My rabbit has lost it's appetite and isn't drinking much, she is losing weight. I'd been feeding her a diet of rabbit pellets and carrots, and ensuring she has plenty of fresh water.

The vet said she has wool block and that it should be ok if I change her diet. I am wanting some more information about this.

What is wool block?

How is it caused?

What feed should I offer my rabbit with wool block?

What should I feed my rabbit to help prevent it from happening again?


2 Answers 2


‘Wool Block’ and ‘Hairball’ are the same thing, and the terms may be used interchangeably, bunnies groom themselves and the hair stays in their gut. They are incapable of vomiting so the only avenue is for it to pass through. The primary cause is lack of GI mobility generally combined with a lack of fiber. Hay should be available at all times to a bunny, to maintain digestive health. There are a lot of opinions on treatments, but as far as I am aware there are not any hard scientific studies on best treatments. There are many folk remedies, they all focus on getting something into the bunny to help break-up and move the blockage. The following is a case study of bunny with extreme examples of a hairball and weight issues.

Common sense also dictates that keeping your pet rabbit, well brushed will decrease the amount of fur that is available for digestion

Case Study

At this Writing Baxter is about 11 Years old, and has been in our family since July 2009. He is a brown and white Dutch. He spent his early years in a first grade school class room. He came to us when the teacher was no longer able to keep him in the class room. He was morbidly obese as seen in the pictures below, with a similarly rabbit of normal weight.

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I must admit that at the time we did not realize the severity of his condition, we took him to a vet who was an exotic vet, but not as skilled in rabbits as we had thought. I won’t go into details, but the visit turned out to be less then helpful. Harmony on the left was our first bunny rescued from the local humane society WPHS a couple of months previously. Baxter and Harmony were bonded and living together in about 2 weeks (these photos are an early bonding session).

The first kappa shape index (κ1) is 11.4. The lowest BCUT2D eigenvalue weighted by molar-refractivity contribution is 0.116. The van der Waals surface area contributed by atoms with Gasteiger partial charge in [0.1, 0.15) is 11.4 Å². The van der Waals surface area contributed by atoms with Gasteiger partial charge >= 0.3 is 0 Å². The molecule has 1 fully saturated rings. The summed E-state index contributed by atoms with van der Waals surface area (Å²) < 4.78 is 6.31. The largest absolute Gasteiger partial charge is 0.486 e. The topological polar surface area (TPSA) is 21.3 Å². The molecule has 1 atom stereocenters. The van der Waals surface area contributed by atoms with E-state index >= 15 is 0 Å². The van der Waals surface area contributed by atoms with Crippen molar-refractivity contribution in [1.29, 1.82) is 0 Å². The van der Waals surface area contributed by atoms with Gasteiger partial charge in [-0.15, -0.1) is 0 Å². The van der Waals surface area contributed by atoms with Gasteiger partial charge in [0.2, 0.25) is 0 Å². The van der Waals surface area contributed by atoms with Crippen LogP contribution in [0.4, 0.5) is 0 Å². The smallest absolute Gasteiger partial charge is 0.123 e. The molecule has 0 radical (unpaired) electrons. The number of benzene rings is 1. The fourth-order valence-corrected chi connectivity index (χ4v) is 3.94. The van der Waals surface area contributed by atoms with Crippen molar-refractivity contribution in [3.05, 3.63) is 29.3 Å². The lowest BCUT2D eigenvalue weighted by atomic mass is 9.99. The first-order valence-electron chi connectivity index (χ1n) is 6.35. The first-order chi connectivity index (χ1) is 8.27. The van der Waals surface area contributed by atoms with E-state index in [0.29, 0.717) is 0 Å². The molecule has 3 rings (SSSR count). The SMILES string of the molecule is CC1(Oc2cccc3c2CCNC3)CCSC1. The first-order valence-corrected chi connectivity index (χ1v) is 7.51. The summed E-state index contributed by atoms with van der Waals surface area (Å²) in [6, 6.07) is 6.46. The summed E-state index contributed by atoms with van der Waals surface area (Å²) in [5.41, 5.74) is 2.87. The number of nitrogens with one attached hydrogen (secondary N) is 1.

Over the next several months we became more active in the local bunny community, started volunteering at the shelter and interacting with the Pittsburgh House Rabbit Club, Baxter was losing weight and we were getting more educated about bunnies. Baxter and Harmony were sharing an endless supply of hay, Fresh greens twice a day and about two table spoons of pellets twice a day, plenty of water and a salt lick.

In about February 2010, Baxter had an “Episode” he stopped eating, seemed to be in some pain, and possibly having seizures. This was our first bunny medical emergency, we reached out to the bunny community and were put in touch with one of the founders of Rabbit Wranglers, we managed to get through the episode with a live bunny, and scheduled a visit with an exceptional rabbit vet.

The exam revealed a large mass in Baxter’s stomach, on x-ray he was found to have a huge hairball in his stomach (I have an x-ray but the scanner will not pick up the image). The hairball was about twice the size of his head. He had some irregular labs (CA 13.3 mg/dl; ALT 78U/L ; ALKP 46 U/L; CHOL 30 mg/dl) and the vet was worried about his kidneys. His molars needed to be trimmed. Several options were discussed for treating the hairball. We learned that a rabbit always has some hair in their stomach so the goal was not to completely eliminate it, just get it to a point that it did not interfere with GI mobility Sluggish Motility in the Gastrointestinal Tract, Susan Brown, DVM